I just came back from a sheep hunt in the Wrangells outside of McCarthy. I've got my opinions but would like to get yours. Here's what happened. After being dropped off at the strip it took us almost two days to get into the mountains where we started glassing for sheep on August 9th. Almost immediately we saw a band of 9 rams with one excellent full curl. Later that evening a guide dropped off his assistant and hunter on the ridge across from us. We recognized the guides plane. This isn't good but we weren't too worried because we didn't think they could drop off the side of the ridge where the rams were due to extremely steep slopes and cliffs. We go to bed feeling confident even though we've glassed them and they have glassed us. The next morning we wake up at 4:00 am and they are already up watching. It takes us a couple hours to half way down our side. The big ram has moved up into the cliffs on the guides side of the drainage so we stop and wait for him to come down and feed. The guide and client are still on the ridge watching. After a couple hours the ram moves down with his buddies and starts feeding. After donning our whites to cross a snow field and boulder field in wide open view of the rams, which are about a half mile down the drainage, we move out towards the rams. It was then that we noticed the guide and client get up and head down the ridge in the same direction. We are still not overly concerned because you'de have to be a billy goat to get off that ridge down towards the rams. If they drop off the back side then it would take them way too long to go to the bottom and come around after the rams. The next hour and a half are spent side hilling trying to get above the rams to get the shot. We pause one last time to catch our breath knowing the rams are just beyond the next rise... no more than 200 yards away. We had barely sat down to rest knowing we were literally minutes from being in position for the shot.... when a shot rang out! Fearing the worse we ran to the rise to see our ram down on the ground and the guide and client on a cliff above the ram. We easily got to the ram ahead of them hoping it was still alive so we could take the coup de grace and claim and claim him ourselves but the clients shot was true and the ram was dead. His shot was over 380 yards...so he claimed later.
After a "fierce conversatiion" the guide admitted he knew we were stalking the ram and was watching us to see which direction the rams were in. He said he kept expecting to hear a shot as they raced down the ridge looking for the ram we had been stalking and was surprised to find the ram before we had. The client, from New Hampshire, was apologetic and said this wasn't the Alaska Dall Sheep hunt experience he paid for and wanted a remote hunt, without the fear of other hunters in the area, with a legitimate stalk on a ram. Trust me we had a lot to say but our main points were (1) A sheep hunter should earn his sheep. To be dropped on top of the rams the night before opening day...walk down the ridge, shoot the ram, and get picked up on the gravel bar below...all in less than 12 hours is not what we considered true Alaska sheep hunting. (2) When a party is in the middle of a stalk then they have first right of refusal on that ram. To race ahead of them, knowing they are after a specific ram, to beat them to the shot is unethical in the very least. I know of some hunters who wouldn't hesitate to kick ass big time if that happened to them.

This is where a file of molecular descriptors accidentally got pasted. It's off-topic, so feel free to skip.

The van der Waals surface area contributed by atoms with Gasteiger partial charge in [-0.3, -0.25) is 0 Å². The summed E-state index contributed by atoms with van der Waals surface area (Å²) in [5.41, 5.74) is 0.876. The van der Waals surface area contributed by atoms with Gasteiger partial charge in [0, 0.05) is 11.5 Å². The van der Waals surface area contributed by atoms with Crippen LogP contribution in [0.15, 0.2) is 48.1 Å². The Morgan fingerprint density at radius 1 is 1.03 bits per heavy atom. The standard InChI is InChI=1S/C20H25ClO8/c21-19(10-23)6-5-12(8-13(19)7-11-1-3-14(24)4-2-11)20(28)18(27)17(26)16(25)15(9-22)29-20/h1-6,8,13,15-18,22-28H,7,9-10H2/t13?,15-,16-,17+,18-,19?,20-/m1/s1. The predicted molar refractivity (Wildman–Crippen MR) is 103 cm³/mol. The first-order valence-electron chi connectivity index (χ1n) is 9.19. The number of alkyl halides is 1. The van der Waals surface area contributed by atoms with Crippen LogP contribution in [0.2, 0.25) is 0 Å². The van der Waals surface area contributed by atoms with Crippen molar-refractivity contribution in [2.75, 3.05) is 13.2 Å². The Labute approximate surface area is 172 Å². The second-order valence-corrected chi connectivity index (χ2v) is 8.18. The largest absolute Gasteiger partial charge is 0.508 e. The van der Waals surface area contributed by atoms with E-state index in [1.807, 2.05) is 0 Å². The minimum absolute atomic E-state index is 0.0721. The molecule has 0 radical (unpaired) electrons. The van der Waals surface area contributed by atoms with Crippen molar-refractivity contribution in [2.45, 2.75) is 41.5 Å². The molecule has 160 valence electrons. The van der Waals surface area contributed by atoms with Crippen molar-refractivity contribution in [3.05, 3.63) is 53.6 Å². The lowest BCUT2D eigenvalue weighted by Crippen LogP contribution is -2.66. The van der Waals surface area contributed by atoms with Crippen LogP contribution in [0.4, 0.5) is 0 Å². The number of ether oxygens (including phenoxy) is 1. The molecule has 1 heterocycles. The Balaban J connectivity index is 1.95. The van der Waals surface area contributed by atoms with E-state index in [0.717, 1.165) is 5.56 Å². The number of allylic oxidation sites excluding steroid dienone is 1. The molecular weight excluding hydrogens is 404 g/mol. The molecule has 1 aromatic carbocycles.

To be fair I've got to present you with both sides of the picture. We had a chance to confront the master guide at the McCarthy Airstrip. Though he listened he came back with the following on each point above: (1) He has every right to land where ever he wants. It is not illegal to land a client on top of rams the night before opening day and if his clients are going to pay a total of over $20K (including tip fee, airline tickets, tag and licence), then he as a master guide will do everything in his power to get them a ram, (2) He has had his guides stalk a client on a ram when out of nowhere other hunters rush in and take that ram away just like what happened to us. If everybody hunted "ethically" then there would be no issues since we all play by the same rules. However, since that isn't the case he tells his assistant guides do to everything in their power to get that ram and let the best man win.
The ram in question was 41.5" with 13.5" bases. Heres a picture taken just after the ram was shot. Thoughts?